“I ask patients not to have a sauna or go swimming, not to put on makeup and avoid direct sun exposure on the same day as a microneedling treatment,” says Dr Zokaie, adding, “I also advise them not to use any harsh soaps or exfoliants on the treated area for a day, just in case they irritate the skin.” Similarly to the pre-treatment skincare protocol, depending on the concern, Dr Zokaie recommends a number of skincare protocols. Most commonly for antiageing, he recommends patients use retinol products at night, deep cleansers, moisturisers with HA serums for hydration and antioxidants to help protect the skin, along with a sunscreen. He adds, “I also give them a cooling facial mask to take home with them. It’s not essential but it is nice to use for 20 mins to an hour as it relaxes and hydrates the skin following the microneedling.”
Dr Chantrey agrees with Dr Zokaie’s advice, explaining, “I’m really strict about infection control so tell my patients no makeup for the rest of the day. I also tell them not to wash their face – leave it completely for about 24 hours. I advise that after 24 hours, patients can start using mineral makeup and clean makeup brushes. I then put them back onto their existing skincare routine. Once their skin barrier has improved after a few days I start to introduce the retinol again – this is probably between day three and five.”
Dr Judodihardjo says, “Immediately after the treatment the skin is porous and will momentarily allow some percutaneous drug penetration. We tend to apply ascorbic acid [vitamin C] immediately after the treatment. The skin needs to be moisturised over the next seven days and patients need to be advised to avoid UV exposure for at least three months after microneedling.”
Miss Chantrey explains that the only time she wouldn’t use microneedling is if the skin has keloid scarring, active infection, active acne, or a dark and unstable skin type. If a practitioner were to use a roller over an area of active infection, it could spread and cause more concerns such as hyperpigmentation and scarring, she advises.
General side effects of microneedling include bleeding, slight bruising, redness, dryness and skin flakiness. More serious issues include hyper- and hypo-pigmentary changes, and infection, which is why recognising a patient’s Fitzpatrick skin type and putting them on an anti-pigment serum prior to treatment is so important, emphasises Dr Williams. As discussed previously, maintaining strict hygiene control will considerably reduce the risk of infection, adds Miss Chantrey.
The possibility of cross contamination has significantly influenced Dr Williams’ choice of product. While she prefers to use a pen over needle rollers, she will only use one per patient; rather than having one pen with interchangeable needle heads. She explains, “The patient may have a course of six treatments and we re-use that pen for all six, with fresh sterile needles of course, but it’s one pen per patient because of the potential for backflow into the handpiece.”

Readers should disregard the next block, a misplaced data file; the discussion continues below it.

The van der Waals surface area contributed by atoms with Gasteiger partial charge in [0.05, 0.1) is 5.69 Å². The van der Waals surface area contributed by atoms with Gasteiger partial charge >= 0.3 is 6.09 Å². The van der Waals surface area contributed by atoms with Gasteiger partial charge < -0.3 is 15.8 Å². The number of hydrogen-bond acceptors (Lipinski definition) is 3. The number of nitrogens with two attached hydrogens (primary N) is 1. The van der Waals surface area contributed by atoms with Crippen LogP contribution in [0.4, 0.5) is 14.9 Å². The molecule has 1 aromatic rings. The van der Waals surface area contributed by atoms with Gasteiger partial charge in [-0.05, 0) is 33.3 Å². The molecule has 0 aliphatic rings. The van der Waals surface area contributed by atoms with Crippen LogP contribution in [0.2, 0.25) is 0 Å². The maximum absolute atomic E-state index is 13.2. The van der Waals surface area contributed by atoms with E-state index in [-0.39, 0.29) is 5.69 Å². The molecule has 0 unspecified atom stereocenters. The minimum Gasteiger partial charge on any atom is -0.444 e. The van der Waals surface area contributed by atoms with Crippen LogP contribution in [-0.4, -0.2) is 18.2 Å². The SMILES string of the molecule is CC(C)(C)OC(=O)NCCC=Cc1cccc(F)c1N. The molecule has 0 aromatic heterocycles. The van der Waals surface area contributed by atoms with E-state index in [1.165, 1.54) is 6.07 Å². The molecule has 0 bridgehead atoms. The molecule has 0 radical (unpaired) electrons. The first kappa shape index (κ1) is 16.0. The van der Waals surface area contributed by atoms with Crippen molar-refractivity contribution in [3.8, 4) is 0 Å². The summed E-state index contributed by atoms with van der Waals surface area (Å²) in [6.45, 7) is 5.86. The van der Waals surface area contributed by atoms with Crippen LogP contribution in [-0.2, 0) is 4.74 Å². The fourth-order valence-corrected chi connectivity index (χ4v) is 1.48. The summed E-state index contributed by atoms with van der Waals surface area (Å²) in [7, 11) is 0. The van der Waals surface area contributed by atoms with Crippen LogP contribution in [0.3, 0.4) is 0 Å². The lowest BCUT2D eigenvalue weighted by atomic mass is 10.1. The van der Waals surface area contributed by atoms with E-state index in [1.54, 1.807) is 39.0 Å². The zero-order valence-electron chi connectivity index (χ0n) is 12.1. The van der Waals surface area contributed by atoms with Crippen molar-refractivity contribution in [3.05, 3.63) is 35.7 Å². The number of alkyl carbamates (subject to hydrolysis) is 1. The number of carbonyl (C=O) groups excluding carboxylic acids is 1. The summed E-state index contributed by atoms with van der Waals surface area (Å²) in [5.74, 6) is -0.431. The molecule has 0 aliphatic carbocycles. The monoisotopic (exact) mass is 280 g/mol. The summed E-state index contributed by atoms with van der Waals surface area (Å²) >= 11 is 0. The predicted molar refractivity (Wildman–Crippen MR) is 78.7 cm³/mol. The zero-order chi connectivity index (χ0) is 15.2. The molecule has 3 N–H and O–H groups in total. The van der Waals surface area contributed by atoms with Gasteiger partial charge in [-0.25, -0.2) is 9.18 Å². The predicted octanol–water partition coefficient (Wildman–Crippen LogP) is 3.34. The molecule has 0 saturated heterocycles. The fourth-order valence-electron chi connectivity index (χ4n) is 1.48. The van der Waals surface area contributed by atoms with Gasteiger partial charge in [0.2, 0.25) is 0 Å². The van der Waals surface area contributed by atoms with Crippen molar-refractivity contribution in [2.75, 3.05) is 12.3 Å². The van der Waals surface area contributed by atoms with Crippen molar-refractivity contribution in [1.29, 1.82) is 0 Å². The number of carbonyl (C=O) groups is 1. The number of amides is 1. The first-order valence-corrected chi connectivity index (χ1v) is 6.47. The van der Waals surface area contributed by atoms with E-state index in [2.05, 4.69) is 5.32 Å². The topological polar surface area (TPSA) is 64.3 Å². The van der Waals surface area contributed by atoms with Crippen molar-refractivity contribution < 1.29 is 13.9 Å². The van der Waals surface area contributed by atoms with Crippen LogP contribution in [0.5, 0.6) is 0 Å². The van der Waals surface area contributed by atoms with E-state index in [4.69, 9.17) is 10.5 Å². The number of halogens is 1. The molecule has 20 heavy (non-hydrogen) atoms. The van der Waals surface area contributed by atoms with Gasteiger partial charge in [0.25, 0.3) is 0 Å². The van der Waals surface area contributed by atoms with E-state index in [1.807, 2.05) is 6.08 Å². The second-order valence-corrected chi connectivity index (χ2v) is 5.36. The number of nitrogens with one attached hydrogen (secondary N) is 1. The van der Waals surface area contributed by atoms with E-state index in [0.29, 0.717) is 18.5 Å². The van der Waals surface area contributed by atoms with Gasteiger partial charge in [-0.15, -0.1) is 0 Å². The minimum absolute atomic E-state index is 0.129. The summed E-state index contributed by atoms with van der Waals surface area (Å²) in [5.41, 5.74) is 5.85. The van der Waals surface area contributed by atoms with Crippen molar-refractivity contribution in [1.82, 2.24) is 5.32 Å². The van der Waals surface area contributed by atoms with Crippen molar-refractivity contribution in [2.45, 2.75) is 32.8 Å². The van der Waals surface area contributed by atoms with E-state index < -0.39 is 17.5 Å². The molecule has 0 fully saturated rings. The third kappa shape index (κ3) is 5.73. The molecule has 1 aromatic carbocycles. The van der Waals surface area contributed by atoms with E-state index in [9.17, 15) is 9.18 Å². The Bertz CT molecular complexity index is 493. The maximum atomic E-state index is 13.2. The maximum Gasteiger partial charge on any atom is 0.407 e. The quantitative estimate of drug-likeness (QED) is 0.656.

Of course, Dr Williams says that she appreciates many practitioners may not want to change pens for every patient or simply cannot afford to so. As such, she emphasises that it is vital that they are not only changing the needle but are thoroughly spraying the hole where the needle goes in the handpiece with alcohol spray to minimise the risk of contamination.
Dr Williams also points out the risk of needlestick injury to the practitioner administering the treatment when using a traditional needle roller. She found that that there is a higher risk for the practitioner to sting themselves when using a roller, which also carries a risk of cross contamination. “Two of my practitioners had a needlestick injury in clinic with a needle roller,” she says, continuing, “With the pen, the needles go in at 90 degrees, so there is a much lower risk of injury to the practitioner, as well as risks of micro-tearing the patient’s skin, when coming in from a 45 degree angle. We’ve never had a needlestick injury since we’ve used pens.”
For practitioners using energy-based devices, there is also the risk of burns to consider. “Practitioners have to be really well trained on their device so they really understand how they behave,” says Miss Chantrey, advising, “It’s important to be very careful with microneedling technically – I’ve seen patients over the years who’ve sustained iatrogenic injuries which have resulted in scarring after devices have been dragged across the skin.”
Before offering any microneedling treatment, Dr Rakus advises, “Make sure you are properly trained and know the protocol. With experience, you can get much better results as you won’t be nervous and under-treat the patient. But of course, don’t take risks. Don’t transgress the rules and break protocol to experiment, especially early on. If you want to, discuss this with the trainers and colleagues to agree best practice beforehand.”
She concludes, “Remember that there’s no point being the best person at microneedling if your patients aren’t also taking care of their skin. It’s vital to spend plenty of time emphasising the importance of skincare to patients and giving them treatments that really work.”